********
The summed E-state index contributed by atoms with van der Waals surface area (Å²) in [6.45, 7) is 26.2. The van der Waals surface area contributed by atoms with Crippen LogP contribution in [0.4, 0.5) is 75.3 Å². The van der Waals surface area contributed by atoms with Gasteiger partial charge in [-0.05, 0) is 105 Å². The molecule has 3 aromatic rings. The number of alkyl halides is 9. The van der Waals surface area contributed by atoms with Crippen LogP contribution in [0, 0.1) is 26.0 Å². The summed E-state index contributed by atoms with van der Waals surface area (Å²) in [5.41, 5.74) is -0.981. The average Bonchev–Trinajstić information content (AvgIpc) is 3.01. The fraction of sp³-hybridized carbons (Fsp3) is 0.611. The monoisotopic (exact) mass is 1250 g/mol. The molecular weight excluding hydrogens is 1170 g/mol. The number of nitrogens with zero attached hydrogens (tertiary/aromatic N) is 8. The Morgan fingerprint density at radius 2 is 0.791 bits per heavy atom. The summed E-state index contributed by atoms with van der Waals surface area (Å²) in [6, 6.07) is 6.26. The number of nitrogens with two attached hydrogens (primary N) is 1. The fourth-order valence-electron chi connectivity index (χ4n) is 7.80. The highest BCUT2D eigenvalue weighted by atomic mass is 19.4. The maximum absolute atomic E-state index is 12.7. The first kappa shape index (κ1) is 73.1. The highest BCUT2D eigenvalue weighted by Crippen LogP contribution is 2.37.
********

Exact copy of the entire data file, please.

The summed E-state index contributed by atoms with van der Waals surface area (Å²) in [6.45, 7) is 26.2. The van der Waals surface area contributed by atoms with Crippen LogP contribution in [0.4, 0.5) is 75.3 Å². The van der Waals surface area contributed by atoms with Gasteiger partial charge in [-0.05, 0) is 105 Å². The molecule has 3 aromatic rings. The number of alkyl halides is 9. The van der Waals surface area contributed by atoms with Crippen LogP contribution in [0, 0.1) is 26.0 Å². The summed E-state index contributed by atoms with van der Waals surface area (Å²) in [5.41, 5.74) is -0.981. The average Bonchev–Trinajstić information content (AvgIpc) is 3.01. The fraction of sp³-hybridized carbons (Fsp3) is 0.611. The monoisotopic (exact) mass is 1250 g/mol. The molecular weight excluding hydrogens is 1170 g/mol. The number of nitrogens with zero attached hydrogens (tertiary/aromatic N) is 8. The Morgan fingerprint density at radius 2 is 0.791 bits per heavy atom. The summed E-state index contributed by atoms with van der Waals surface area (Å²) in [6, 6.07) is 6.26. The number of nitrogens with two attached hydrogens (primary N) is 1. The fourth-order valence-electron chi connectivity index (χ4n) is 7.80. The highest BCUT2D eigenvalue weighted by atomic mass is 19.4. The maximum absolute atomic E-state index is 12.7. The first kappa shape index (κ1) is 73.1. The highest BCUT2D eigenvalue weighted by Crippen LogP contribution is 2.37.